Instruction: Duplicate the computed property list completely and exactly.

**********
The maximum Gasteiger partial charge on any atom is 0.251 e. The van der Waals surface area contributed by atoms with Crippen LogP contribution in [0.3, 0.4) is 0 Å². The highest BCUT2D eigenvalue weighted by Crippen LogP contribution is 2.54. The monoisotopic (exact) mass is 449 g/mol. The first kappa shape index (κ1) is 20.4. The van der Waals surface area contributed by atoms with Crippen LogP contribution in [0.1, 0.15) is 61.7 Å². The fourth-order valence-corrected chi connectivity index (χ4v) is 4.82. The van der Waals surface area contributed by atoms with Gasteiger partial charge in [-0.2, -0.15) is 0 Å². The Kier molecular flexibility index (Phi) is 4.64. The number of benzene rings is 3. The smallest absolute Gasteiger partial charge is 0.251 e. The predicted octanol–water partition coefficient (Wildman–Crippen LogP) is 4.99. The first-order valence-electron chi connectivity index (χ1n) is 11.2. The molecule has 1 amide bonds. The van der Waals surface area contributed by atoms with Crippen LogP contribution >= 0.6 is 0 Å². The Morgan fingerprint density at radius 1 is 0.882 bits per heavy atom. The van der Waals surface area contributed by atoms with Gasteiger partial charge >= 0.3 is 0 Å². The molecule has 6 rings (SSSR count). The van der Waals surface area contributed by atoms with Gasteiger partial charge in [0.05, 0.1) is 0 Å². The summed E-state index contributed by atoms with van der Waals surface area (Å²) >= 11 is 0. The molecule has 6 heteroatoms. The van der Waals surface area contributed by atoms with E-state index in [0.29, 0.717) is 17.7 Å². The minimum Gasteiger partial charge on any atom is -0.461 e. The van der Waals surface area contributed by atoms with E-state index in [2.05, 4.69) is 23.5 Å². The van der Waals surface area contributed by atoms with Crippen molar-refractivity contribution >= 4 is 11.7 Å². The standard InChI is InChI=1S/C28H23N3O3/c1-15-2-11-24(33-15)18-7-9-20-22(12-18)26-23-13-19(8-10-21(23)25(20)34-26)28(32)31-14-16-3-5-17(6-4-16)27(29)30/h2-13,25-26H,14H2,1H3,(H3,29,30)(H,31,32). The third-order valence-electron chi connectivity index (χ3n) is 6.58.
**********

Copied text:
The maximum Gasteiger partial charge on any atom is 0.251 e. The van der Waals surface area contributed by atoms with Crippen LogP contribution in [0.3, 0.4) is 0 Å². The highest BCUT2D eigenvalue weighted by Crippen LogP contribution is 2.54. The monoisotopic (exact) mass is 449 g/mol. The first kappa shape index (κ1) is 20.4. The van der Waals surface area contributed by atoms with Crippen LogP contribution in [0.1, 0.15) is 61.7 Å². The fourth-order valence-corrected chi connectivity index (χ4v) is 4.82. The van der Waals surface area contributed by atoms with Gasteiger partial charge in [-0.2, -0.15) is 0 Å². The Kier molecular flexibility index (Phi) is 4.64. The number of benzene rings is 3. The smallest absolute Gasteiger partial charge is 0.251 e. The predicted octanol–water partition coefficient (Wildman–Crippen LogP) is 4.99. The first-order valence-electron chi connectivity index (χ1n) is 11.2. The molecule has 1 amide bonds. The van der Waals surface area contributed by atoms with Crippen LogP contribution >= 0.6 is 0 Å². The Morgan fingerprint density at radius 1 is 0.882 bits per heavy atom. The van der Waals surface area contributed by atoms with Gasteiger partial charge >= 0.3 is 0 Å². The molecule has 6 rings (SSSR count). The van der Waals surface area contributed by atoms with Gasteiger partial charge in [0.05, 0.1) is 0 Å². The summed E-state index contributed by atoms with van der Waals surface area (Å²) >= 11 is 0. The molecule has 6 heteroatoms. The van der Waals surface area contributed by atoms with E-state index in [0.29, 0.717) is 17.7 Å². The minimum Gasteiger partial charge on any atom is -0.461 e. The van der Waals surface area contributed by atoms with E-state index in [2.05, 4.69) is 23.5 Å². The van der Waals surface area contributed by atoms with Crippen molar-refractivity contribution >= 4 is 11.7 Å². The standard InChI is InChI=1S/C28H23N3O3/c1-15-2-11-24(33-15)18-7-9-20-22(12-18)26-23-13-19(8-10-21(23)25(20)34-26)28(32)31-14-16-3-5-17(6-4-16)27(29)30/h2-13,25-26H,14H2,1H3,(H3,29,30)(H,31,32). The third-order valence-electron chi connectivity index (χ3n) is 6.58.